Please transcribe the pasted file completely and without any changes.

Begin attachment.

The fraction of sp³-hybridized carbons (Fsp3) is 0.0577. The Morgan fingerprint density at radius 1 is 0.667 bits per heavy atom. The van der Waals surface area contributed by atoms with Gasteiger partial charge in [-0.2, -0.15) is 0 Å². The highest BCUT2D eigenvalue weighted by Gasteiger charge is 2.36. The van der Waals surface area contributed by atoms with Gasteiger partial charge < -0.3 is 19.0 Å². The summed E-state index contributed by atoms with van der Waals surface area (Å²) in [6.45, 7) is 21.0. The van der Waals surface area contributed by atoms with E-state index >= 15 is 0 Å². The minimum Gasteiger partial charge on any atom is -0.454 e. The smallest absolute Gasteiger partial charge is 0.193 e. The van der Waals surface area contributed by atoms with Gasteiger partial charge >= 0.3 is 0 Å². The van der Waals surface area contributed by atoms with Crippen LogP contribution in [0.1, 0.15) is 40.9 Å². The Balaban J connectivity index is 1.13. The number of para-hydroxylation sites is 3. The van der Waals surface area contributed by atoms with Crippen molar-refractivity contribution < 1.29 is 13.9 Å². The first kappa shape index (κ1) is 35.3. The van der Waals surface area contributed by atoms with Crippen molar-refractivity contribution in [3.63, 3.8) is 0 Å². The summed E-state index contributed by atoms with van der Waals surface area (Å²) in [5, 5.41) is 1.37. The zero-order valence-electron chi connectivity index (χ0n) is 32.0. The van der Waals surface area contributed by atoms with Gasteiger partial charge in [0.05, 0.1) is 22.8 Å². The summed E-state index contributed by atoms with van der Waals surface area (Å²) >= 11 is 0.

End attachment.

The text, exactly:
The fraction of sp³-hybridized carbons (Fsp3) is 0.0577. The Morgan fingerprint density at radius 1 is 0.667 bits per heavy atom. The van der Waals surface area contributed by atoms with Gasteiger partial charge in [-0.2, -0.15) is 0 Å². The highest BCUT2D eigenvalue weighted by Gasteiger charge is 2.36. The van der Waals surface area contributed by atoms with Gasteiger partial charge < -0.3 is 19.0 Å². The summed E-state index contributed by atoms with van der Waals surface area (Å²) in [6.45, 7) is 21.0. The van der Waals surface area contributed by atoms with E-state index >= 15 is 0 Å². The minimum Gasteiger partial charge on any atom is -0.454 e. The smallest absolute Gasteiger partial charge is 0.193 e. The van der Waals surface area contributed by atoms with Gasteiger partial charge >= 0.3 is 0 Å². The van der Waals surface area contributed by atoms with Crippen LogP contribution in [0.1, 0.15) is 40.9 Å². The Balaban J connectivity index is 1.13. The number of para-hydroxylation sites is 3. The van der Waals surface area contributed by atoms with Crippen molar-refractivity contribution < 1.29 is 13.9 Å². The first kappa shape index (κ1) is 35.3. The van der Waals surface area contributed by atoms with Crippen molar-refractivity contribution in [3.63, 3.8) is 0 Å². The summed E-state index contributed by atoms with van der Waals surface area (Å²) in [5, 5.41) is 1.37. The zero-order valence-electron chi connectivity index (χ0n) is 32.0. The van der Waals surface area contributed by atoms with Gasteiger partial charge in [0.05, 0.1) is 22.8 Å². The summed E-state index contributed by atoms with van der Waals surface area (Å²) >= 11 is 0.